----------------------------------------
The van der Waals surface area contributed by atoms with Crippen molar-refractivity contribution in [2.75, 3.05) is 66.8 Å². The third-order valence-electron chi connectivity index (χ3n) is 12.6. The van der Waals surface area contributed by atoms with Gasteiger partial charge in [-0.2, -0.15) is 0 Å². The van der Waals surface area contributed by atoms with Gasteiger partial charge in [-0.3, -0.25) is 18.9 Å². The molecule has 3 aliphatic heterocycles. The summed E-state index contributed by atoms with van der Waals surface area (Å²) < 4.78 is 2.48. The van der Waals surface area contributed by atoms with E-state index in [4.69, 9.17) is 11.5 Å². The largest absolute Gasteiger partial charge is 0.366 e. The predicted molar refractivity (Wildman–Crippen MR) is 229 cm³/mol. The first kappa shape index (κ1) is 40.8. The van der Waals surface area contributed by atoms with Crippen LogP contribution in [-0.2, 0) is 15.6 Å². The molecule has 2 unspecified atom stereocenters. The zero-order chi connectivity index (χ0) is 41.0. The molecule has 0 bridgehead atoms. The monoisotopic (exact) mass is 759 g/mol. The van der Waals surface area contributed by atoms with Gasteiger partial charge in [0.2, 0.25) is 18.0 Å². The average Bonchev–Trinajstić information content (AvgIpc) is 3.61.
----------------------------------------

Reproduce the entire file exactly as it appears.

The van der Waals surface area contributed by atoms with Crippen molar-refractivity contribution in [2.75, 3.05) is 66.8 Å². The third-order valence-electron chi connectivity index (χ3n) is 12.6. The van der Waals surface area contributed by atoms with Gasteiger partial charge in [-0.2, -0.15) is 0 Å². The van der Waals surface area contributed by atoms with Gasteiger partial charge in [-0.3, -0.25) is 18.9 Å². The molecule has 3 aliphatic heterocycles. The summed E-state index contributed by atoms with van der Waals surface area (Å²) < 4.78 is 2.48. The van der Waals surface area contributed by atoms with E-state index in [4.69, 9.17) is 11.5 Å². The largest absolute Gasteiger partial charge is 0.366 e. The predicted molar refractivity (Wildman–Crippen MR) is 229 cm³/mol. The first kappa shape index (κ1) is 40.8. The van der Waals surface area contributed by atoms with Crippen LogP contribution in [-0.2, 0) is 15.6 Å². The molecule has 2 unspecified atom stereocenters. The zero-order chi connectivity index (χ0) is 41.0. The molecule has 0 bridgehead atoms. The monoisotopic (exact) mass is 759 g/mol. The van der Waals surface area contributed by atoms with Gasteiger partial charge in [0.2, 0.25) is 18.0 Å². The average Bonchev–Trinajstić information content (AvgIpc) is 3.61.